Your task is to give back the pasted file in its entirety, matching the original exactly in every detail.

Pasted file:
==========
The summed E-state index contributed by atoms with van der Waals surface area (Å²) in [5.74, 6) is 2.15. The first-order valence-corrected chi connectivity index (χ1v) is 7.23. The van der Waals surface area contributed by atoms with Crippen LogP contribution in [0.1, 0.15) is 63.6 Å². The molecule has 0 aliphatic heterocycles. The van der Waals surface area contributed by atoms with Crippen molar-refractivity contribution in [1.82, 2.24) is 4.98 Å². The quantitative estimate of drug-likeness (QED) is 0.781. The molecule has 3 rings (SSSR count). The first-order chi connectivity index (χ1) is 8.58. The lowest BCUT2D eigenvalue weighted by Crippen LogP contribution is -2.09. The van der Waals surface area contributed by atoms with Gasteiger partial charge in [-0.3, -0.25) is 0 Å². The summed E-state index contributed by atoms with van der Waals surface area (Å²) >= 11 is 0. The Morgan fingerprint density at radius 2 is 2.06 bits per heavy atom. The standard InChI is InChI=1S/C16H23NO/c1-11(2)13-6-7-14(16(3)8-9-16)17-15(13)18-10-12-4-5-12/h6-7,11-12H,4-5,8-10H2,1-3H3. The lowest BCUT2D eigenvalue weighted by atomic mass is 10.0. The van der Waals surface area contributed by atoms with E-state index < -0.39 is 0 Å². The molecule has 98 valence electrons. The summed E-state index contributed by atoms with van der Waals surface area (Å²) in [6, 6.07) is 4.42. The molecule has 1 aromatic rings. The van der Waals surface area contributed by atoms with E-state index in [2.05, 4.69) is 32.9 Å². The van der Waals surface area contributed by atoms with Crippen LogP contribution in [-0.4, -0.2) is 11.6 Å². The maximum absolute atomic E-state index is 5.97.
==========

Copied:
The summed E-state index contributed by atoms with van der Waals surface area (Å²) in [5.74, 6) is 2.15. The first-order valence-corrected chi connectivity index (χ1v) is 7.23. The van der Waals surface area contributed by atoms with Crippen LogP contribution in [0.1, 0.15) is 63.6 Å². The molecule has 0 aliphatic heterocycles. The van der Waals surface area contributed by atoms with Crippen molar-refractivity contribution in [1.82, 2.24) is 4.98 Å². The quantitative estimate of drug-likeness (QED) is 0.781. The molecule has 3 rings (SSSR count). The first-order chi connectivity index (χ1) is 8.58. The lowest BCUT2D eigenvalue weighted by Crippen LogP contribution is -2.09. The van der Waals surface area contributed by atoms with Gasteiger partial charge in [-0.3, -0.25) is 0 Å². The summed E-state index contributed by atoms with van der Waals surface area (Å²) >= 11 is 0. The Morgan fingerprint density at radius 2 is 2.06 bits per heavy atom. The standard InChI is InChI=1S/C16H23NO/c1-11(2)13-6-7-14(16(3)8-9-16)17-15(13)18-10-12-4-5-12/h6-7,11-12H,4-5,8-10H2,1-3H3. The lowest BCUT2D eigenvalue weighted by atomic mass is 10.0. The van der Waals surface area contributed by atoms with E-state index < -0.39 is 0 Å². The molecule has 98 valence electrons. The summed E-state index contributed by atoms with van der Waals surface area (Å²) in [6, 6.07) is 4.42. The molecule has 1 aromatic rings. The van der Waals surface area contributed by atoms with E-state index in [2.05, 4.69) is 32.9 Å². The van der Waals surface area contributed by atoms with Crippen LogP contribution in [-0.4, -0.2) is 11.6 Å². The maximum absolute atomic E-state index is 5.97.